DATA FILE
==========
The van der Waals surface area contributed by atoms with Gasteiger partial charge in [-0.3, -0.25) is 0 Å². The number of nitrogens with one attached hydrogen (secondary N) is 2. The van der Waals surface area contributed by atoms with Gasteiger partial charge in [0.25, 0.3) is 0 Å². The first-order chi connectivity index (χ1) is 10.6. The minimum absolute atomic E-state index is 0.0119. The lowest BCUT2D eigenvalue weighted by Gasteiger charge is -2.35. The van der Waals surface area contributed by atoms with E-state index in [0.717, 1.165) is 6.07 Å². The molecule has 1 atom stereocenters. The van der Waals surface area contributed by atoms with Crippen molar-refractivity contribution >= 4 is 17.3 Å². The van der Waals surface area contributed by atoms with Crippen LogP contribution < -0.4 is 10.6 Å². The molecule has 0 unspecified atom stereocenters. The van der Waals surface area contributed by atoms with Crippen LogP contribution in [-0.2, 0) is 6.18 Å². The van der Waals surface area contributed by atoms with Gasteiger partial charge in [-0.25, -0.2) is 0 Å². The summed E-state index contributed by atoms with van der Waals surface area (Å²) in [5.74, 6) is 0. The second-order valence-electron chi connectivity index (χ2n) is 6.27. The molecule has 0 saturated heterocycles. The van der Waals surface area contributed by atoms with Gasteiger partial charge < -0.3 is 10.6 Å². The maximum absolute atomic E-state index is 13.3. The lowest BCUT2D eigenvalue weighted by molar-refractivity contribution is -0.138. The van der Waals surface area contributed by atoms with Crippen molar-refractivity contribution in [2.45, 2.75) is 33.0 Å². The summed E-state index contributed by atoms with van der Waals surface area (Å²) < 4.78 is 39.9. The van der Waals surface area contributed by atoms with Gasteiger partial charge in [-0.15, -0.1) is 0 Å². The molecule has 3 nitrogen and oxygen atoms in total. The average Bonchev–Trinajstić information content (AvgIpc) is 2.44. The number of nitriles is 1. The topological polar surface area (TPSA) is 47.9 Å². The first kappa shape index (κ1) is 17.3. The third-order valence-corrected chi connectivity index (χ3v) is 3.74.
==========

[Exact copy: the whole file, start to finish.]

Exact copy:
The van der Waals surface area contributed by atoms with Gasteiger partial charge in [-0.3, -0.25) is 0 Å². The number of nitrogens with one attached hydrogen (secondary N) is 2. The van der Waals surface area contributed by atoms with Gasteiger partial charge in [0.25, 0.3) is 0 Å². The first-order chi connectivity index (χ1) is 10.6. The minimum absolute atomic E-state index is 0.0119. The lowest BCUT2D eigenvalue weighted by Gasteiger charge is -2.35. The van der Waals surface area contributed by atoms with E-state index in [0.717, 1.165) is 6.07 Å². The molecule has 1 atom stereocenters. The van der Waals surface area contributed by atoms with Crippen molar-refractivity contribution >= 4 is 17.3 Å². The van der Waals surface area contributed by atoms with Crippen LogP contribution < -0.4 is 10.6 Å². The molecule has 0 unspecified atom stereocenters. The van der Waals surface area contributed by atoms with Crippen LogP contribution in [-0.2, 0) is 6.18 Å². The van der Waals surface area contributed by atoms with Gasteiger partial charge in [-0.25, -0.2) is 0 Å². The summed E-state index contributed by atoms with van der Waals surface area (Å²) in [5.74, 6) is 0. The second-order valence-electron chi connectivity index (χ2n) is 6.27. The molecule has 0 saturated heterocycles. The van der Waals surface area contributed by atoms with Gasteiger partial charge < -0.3 is 10.6 Å². The maximum absolute atomic E-state index is 13.3. The lowest BCUT2D eigenvalue weighted by molar-refractivity contribution is -0.138. The van der Waals surface area contributed by atoms with Crippen molar-refractivity contribution in [2.45, 2.75) is 33.0 Å². The summed E-state index contributed by atoms with van der Waals surface area (Å²) < 4.78 is 39.9. The van der Waals surface area contributed by atoms with Gasteiger partial charge in [-0.15, -0.1) is 0 Å². The molecule has 3 nitrogen and oxygen atoms in total. The average Bonchev–Trinajstić information content (AvgIpc) is 2.44. The number of nitriles is 1. The topological polar surface area (TPSA) is 47.9 Å². The first kappa shape index (κ1) is 17.3. The third-order valence-corrected chi connectivity index (χ3v) is 3.74.